What if a drug to press rewind on the damage Alzheimer’s causes already exists?
That’s what researchers at Temple University asked when they gave a drug called zileuton, an asthma drug, to mice genetically engineered to have Alzheimer’s.
Researchers discovered that the drug was able to remove the build-up of tau, a toxic protein associated with Alzheimer’s that forms into twisted tangles. All brains have tau, but in brains that develop Alzheimer’s, it spreads like an infection in a way that is believed to destroy communication between neurons and cause nerve death.
Not only did the drug remove tau; scientists also found that mice who were given the drug performed better on memory tests.
“We show that we can intervene after disease is established and pharmacologically rescue mice that have tau-induced memory deficits,” said senior study author Domenico Praticò, M.D., Professor in the Departments of Pharmacology and Microbiology at Temple University and Director of the Alzheimer’s Center.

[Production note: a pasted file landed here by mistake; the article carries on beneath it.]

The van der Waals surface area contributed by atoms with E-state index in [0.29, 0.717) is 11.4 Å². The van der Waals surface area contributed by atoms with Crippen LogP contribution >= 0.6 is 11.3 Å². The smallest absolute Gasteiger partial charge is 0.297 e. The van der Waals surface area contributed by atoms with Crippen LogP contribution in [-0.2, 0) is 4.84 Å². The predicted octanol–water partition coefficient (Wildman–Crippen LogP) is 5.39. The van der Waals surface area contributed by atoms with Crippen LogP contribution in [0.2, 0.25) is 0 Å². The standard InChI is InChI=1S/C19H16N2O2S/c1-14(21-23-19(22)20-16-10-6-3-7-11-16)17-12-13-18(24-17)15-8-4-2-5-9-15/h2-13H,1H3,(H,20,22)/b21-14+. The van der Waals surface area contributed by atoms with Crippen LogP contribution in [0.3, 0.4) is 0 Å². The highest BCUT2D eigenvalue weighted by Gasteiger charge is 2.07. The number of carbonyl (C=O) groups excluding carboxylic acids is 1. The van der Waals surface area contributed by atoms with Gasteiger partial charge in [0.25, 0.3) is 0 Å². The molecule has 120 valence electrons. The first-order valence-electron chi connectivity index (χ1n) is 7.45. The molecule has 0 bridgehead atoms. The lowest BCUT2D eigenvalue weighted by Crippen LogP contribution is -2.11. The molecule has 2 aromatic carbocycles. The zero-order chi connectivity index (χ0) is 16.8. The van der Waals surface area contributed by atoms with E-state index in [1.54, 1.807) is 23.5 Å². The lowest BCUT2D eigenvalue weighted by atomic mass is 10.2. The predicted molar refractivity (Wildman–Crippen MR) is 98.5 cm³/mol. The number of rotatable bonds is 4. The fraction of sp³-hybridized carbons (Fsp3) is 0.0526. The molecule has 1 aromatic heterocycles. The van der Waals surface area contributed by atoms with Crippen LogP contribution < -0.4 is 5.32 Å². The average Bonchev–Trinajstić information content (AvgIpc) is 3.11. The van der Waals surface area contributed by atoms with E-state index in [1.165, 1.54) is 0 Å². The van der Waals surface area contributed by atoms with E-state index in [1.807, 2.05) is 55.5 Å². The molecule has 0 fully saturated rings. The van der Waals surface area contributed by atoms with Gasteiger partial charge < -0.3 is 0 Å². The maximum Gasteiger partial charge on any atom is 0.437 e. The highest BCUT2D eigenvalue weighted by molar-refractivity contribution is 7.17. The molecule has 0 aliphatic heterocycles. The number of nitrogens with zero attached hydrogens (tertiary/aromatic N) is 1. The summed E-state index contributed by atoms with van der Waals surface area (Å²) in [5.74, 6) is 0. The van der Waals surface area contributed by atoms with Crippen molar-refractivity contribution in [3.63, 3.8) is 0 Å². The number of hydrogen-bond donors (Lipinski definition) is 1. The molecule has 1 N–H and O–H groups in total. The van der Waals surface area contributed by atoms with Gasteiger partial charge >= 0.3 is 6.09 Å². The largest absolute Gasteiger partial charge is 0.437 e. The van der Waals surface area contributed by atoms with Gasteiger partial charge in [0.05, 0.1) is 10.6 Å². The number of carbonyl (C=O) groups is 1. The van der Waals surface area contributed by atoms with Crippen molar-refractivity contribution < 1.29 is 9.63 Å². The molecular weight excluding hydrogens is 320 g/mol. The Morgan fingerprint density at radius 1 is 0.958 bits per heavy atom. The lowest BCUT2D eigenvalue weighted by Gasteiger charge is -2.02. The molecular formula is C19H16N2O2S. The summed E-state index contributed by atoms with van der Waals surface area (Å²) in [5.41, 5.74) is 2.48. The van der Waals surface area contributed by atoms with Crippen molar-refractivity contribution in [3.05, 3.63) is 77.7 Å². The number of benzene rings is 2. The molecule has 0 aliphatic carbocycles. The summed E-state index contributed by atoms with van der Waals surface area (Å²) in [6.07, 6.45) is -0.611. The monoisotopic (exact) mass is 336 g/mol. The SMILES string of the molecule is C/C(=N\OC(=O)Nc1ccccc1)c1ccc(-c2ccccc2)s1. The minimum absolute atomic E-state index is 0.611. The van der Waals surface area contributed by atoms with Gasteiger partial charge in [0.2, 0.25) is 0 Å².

The discovery came after scientists realized that inflammatory molecules called leukotrienes start to act unusually in animals with Alzheimer’s.
“At the onset of dementia, leukotrienes attempt to protect nerve cells, but over the long term, they cause damage,” Praticò said. “Having discovered this, we wanted to know whether blocking leukotrienes could reverse the damage, whether we could do something to fix memory and learning impairments in mice having already abundant tau pathology.”
Blocking leukotrienes in mice led to a 50 percent reduction in tau build-up in their brains. After 16 weeks of treatment, mice were given maze tests to assess their spatial and working memory—two areas that decline in humans with Alzheimer’s. The mice given the drug performed better than those who were not given the drug.
Does this mean that the results can be replicated in humans? While scientists are hopeful, there are a few limitations of the study. These mice did not have beta-amyloid, a protein that accompanies tau and the No. 1 drug target scientists have been trying to nail down in Alzheimer’s for decades. And translating results in mice to humans is usually a long road that takes many years of research to test.
The good news is that the drug is already approved in the U.S. and U.K., meaning if it is found to slow Alzheimer’s in humans in future studies, the approval process would be much shorter than usual. As Praticò put it, “This is an old drug for a new disease.”
This study was published in the journal Molecular Neurobiology.